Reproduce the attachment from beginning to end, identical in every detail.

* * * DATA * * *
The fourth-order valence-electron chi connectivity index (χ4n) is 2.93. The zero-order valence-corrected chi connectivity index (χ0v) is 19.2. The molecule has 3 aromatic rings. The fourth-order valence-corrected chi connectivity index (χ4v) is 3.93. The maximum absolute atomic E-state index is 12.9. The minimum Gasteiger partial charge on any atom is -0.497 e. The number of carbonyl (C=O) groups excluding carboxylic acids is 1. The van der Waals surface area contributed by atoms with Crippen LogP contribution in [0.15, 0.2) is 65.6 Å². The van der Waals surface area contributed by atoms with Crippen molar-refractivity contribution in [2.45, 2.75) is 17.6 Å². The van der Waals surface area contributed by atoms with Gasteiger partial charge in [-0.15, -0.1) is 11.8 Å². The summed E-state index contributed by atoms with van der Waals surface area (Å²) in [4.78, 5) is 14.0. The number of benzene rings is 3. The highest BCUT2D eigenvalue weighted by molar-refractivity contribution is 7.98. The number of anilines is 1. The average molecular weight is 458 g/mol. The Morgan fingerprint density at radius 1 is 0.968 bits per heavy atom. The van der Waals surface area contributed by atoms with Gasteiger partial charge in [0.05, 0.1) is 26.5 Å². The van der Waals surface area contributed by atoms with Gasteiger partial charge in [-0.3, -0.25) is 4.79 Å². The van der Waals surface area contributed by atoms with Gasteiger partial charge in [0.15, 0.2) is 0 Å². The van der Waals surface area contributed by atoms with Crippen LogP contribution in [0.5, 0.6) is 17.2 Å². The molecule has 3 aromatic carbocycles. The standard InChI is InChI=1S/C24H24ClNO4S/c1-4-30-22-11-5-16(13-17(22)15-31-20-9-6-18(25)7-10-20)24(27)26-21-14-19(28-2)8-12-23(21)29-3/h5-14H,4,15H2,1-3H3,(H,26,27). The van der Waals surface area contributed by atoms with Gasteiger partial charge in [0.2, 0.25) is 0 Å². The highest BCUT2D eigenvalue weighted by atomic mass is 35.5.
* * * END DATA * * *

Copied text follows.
The fourth-order valence-electron chi connectivity index (χ4n) is 2.93. The zero-order valence-corrected chi connectivity index (χ0v) is 19.2. The molecule has 3 aromatic rings. The fourth-order valence-corrected chi connectivity index (χ4v) is 3.93. The maximum absolute atomic E-state index is 12.9. The minimum Gasteiger partial charge on any atom is -0.497 e. The number of carbonyl (C=O) groups excluding carboxylic acids is 1. The van der Waals surface area contributed by atoms with Crippen LogP contribution in [0.15, 0.2) is 65.6 Å². The van der Waals surface area contributed by atoms with Crippen molar-refractivity contribution in [2.45, 2.75) is 17.6 Å². The van der Waals surface area contributed by atoms with Gasteiger partial charge in [-0.15, -0.1) is 11.8 Å². The summed E-state index contributed by atoms with van der Waals surface area (Å²) in [4.78, 5) is 14.0. The number of benzene rings is 3. The highest BCUT2D eigenvalue weighted by molar-refractivity contribution is 7.98. The number of anilines is 1. The average molecular weight is 458 g/mol. The Morgan fingerprint density at radius 1 is 0.968 bits per heavy atom. The van der Waals surface area contributed by atoms with Gasteiger partial charge in [0.05, 0.1) is 26.5 Å². The van der Waals surface area contributed by atoms with Gasteiger partial charge in [-0.3, -0.25) is 4.79 Å². The van der Waals surface area contributed by atoms with Gasteiger partial charge in [0.15, 0.2) is 0 Å². The van der Waals surface area contributed by atoms with Crippen LogP contribution in [0.5, 0.6) is 17.2 Å². The molecule has 3 aromatic carbocycles. The standard InChI is InChI=1S/C24H24ClNO4S/c1-4-30-22-11-5-16(13-17(22)15-31-20-9-6-18(25)7-10-20)24(27)26-21-14-19(28-2)8-12-23(21)29-3/h5-14H,4,15H2,1-3H3,(H,26,27). The van der Waals surface area contributed by atoms with Gasteiger partial charge in [0.2, 0.25) is 0 Å². The highest BCUT2D eigenvalue weighted by atomic mass is 35.5.